Of Saint Sebastian a long long while
The head of the family was a Holland man
And the younger brother his name was Rand.

Ah woe, ah me
Shame and sorrow for the family
Ah woe, ah me
Shame and sorrow for the family.

The Holland man he kept in a tower
A wife as pretty as a bit white flower
She saw the brother and she stole his heart
And that’s how the badness and the trouble start.

At this point Sir Lancelot is interrupted: realizing that Wesley and Betsy were within earshot, he makes elaborate apologies while maintaining his dignity. After Wesley has passed out from drink, Sir Lancelot returns to complete the song for Betsy:

The wife and the brother they want to go
But the Holland man, he tell them no
The wife fall down and the evil came
And it burnt her mind in the fever flame.

Ah woe, ah me
Shame and sorrow for the family
Ah woe, ah me
Shame and sorrow for the family.

Her eyes are empty and she cannot talk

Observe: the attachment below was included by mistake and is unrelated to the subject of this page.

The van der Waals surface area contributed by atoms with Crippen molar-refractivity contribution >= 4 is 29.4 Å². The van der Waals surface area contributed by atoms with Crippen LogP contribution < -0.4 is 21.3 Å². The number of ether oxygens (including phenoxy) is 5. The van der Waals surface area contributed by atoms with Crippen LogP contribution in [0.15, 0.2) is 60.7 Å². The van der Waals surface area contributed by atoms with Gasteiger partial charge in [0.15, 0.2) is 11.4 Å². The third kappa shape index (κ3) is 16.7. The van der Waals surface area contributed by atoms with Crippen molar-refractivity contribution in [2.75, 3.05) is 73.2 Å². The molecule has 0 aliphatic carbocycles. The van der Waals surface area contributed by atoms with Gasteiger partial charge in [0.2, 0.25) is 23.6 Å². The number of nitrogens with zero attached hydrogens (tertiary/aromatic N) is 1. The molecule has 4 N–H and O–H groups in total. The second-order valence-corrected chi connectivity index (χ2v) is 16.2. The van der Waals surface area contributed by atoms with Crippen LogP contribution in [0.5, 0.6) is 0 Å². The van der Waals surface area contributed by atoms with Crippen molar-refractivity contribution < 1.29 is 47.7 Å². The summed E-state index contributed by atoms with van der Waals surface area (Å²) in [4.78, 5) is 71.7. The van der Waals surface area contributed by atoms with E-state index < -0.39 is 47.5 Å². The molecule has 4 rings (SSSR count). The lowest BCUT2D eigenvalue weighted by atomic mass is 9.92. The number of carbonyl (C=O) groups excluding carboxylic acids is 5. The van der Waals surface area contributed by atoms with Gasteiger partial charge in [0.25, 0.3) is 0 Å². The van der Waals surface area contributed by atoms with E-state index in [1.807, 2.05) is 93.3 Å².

And a nurse has come to make her walk
The brothers are lonely and the nurse is young
And now you must see that my song is sung.

This sequence is not only a nice piece of exposition, but indicates the complex social relationships on the island. There are two societies, a ruling white minority and the black majority, and the black society knows a lot more about the white society than is true in reverse. In addition, blacks publicly defer to white people, no matter how dissolute or disgraceful the latter’s behavior, without necessarily believing the white version of events. The blacks also make distinctions among white people and recognize Betsy as a potential ally, despite her skin color. In fact, Betsy’s willingness to cross racial boundaries in her efforts to cure Jessica upsets the delicate balance of the Holland household and leads to the film’s resolution.

No one ever watched a Val Lewton film for the plot, and I Walked with a Zombie is no exception. There are numerous holes in the script, beginning with the question of why the Hollands would send to Canada for a nurse if they wanted to keep their family secrets hidden. Even the heritage of Saint Sebastian is not clearly established: script references to the United States were removed, the fact that Betsy is Canadian suggests a British connection, while names on the island (Ti-Joseph, Ti-Victor) suggest a French background, as does the central role played by Voudou (which is most identified with Haiti).